For instance, on issue of asset recovery which to me can help revive the economy if properly managed. Now, Nigeria is interested in recovering more funds but lack of legal framework to ensure that the recovered money would be used on Nigerian people is there. Many countries are even skeptical even though it is not their rights to deny Nigeria to have its money back. Here in Washington DC, last week I was I the US State Department. I have been in France few weeks ago. I was invited by the French parliament to discuss about their plans on how to return assets that they are holding in France to various countries including Nigeria. So I suggested to them on what to do so that money returned can reflect on the citizenry. So there is hope but what the governments in of these countries are saying is framework that would guarantee that the money would be used. I am calling on Mr. President to constitute people of integrity that would get engaged with these countries.
Women empowerment, girl-child education and financial inclusion are still issues. What effort is the CSO making to be the voice of the voiceless?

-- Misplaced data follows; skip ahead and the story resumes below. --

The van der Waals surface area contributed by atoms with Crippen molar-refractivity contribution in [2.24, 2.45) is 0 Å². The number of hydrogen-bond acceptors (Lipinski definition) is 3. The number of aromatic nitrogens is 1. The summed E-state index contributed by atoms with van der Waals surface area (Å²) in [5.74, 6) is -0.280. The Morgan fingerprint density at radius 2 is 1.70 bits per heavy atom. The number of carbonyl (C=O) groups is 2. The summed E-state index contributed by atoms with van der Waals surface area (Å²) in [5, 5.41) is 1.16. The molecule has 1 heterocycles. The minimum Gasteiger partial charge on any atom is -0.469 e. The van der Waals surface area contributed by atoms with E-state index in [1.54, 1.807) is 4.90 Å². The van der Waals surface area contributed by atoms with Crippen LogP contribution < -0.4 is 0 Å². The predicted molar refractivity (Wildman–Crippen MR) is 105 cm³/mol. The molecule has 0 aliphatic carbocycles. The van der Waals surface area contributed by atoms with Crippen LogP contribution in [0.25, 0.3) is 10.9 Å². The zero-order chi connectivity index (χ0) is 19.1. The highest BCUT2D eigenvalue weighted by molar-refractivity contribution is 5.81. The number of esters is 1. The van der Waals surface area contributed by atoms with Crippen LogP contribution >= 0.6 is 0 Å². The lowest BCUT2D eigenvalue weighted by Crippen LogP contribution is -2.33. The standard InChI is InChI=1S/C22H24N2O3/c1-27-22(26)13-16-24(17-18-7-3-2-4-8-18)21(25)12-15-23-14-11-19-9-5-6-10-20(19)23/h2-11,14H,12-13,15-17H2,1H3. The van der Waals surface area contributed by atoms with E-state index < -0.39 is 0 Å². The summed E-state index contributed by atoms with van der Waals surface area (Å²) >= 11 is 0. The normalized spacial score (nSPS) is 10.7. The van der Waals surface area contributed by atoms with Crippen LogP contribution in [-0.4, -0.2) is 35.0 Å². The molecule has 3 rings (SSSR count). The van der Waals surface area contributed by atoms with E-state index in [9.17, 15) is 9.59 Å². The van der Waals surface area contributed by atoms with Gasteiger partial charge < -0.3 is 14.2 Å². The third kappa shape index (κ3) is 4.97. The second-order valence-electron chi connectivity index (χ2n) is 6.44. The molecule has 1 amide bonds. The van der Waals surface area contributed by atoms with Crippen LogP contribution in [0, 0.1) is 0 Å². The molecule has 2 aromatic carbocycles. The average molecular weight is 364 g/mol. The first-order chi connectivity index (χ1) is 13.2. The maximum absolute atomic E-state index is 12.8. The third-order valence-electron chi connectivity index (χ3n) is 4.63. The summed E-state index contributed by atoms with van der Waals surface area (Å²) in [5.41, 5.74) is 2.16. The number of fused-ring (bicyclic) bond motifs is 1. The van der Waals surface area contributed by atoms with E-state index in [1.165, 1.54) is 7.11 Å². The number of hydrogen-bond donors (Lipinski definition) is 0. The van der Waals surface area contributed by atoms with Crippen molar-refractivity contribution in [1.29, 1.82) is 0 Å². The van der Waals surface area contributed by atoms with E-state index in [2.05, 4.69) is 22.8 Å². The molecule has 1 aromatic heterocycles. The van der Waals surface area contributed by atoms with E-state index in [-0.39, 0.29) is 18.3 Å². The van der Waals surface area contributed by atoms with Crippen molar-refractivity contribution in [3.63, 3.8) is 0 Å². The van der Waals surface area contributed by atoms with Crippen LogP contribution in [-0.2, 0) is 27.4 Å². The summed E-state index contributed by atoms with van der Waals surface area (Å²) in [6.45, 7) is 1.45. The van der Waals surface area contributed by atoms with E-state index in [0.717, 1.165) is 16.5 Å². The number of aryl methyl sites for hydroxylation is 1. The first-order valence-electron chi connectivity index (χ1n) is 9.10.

Well, it is an on-going process which efforts are yielding gradually. During CISLAC side event at the United Nations Commission on the status of women during its 63rd Session held in March in New York, we as a non-for-profit organization played an important role. We used the gathering to serves as an enabling platform for different stakeholders and international community to interact in proffering holistic solutions to the current trend and challenges confronting adequate, accessible and effective multi-stakeholder approach towards promoting social security for African women.
This event is primarily aimed at provoking critical discussions and harnessing potentials for what will ultimately lead to showcasing the plight of the African women to the international community and exploring gender relevant issues to promote social security for women in Africa.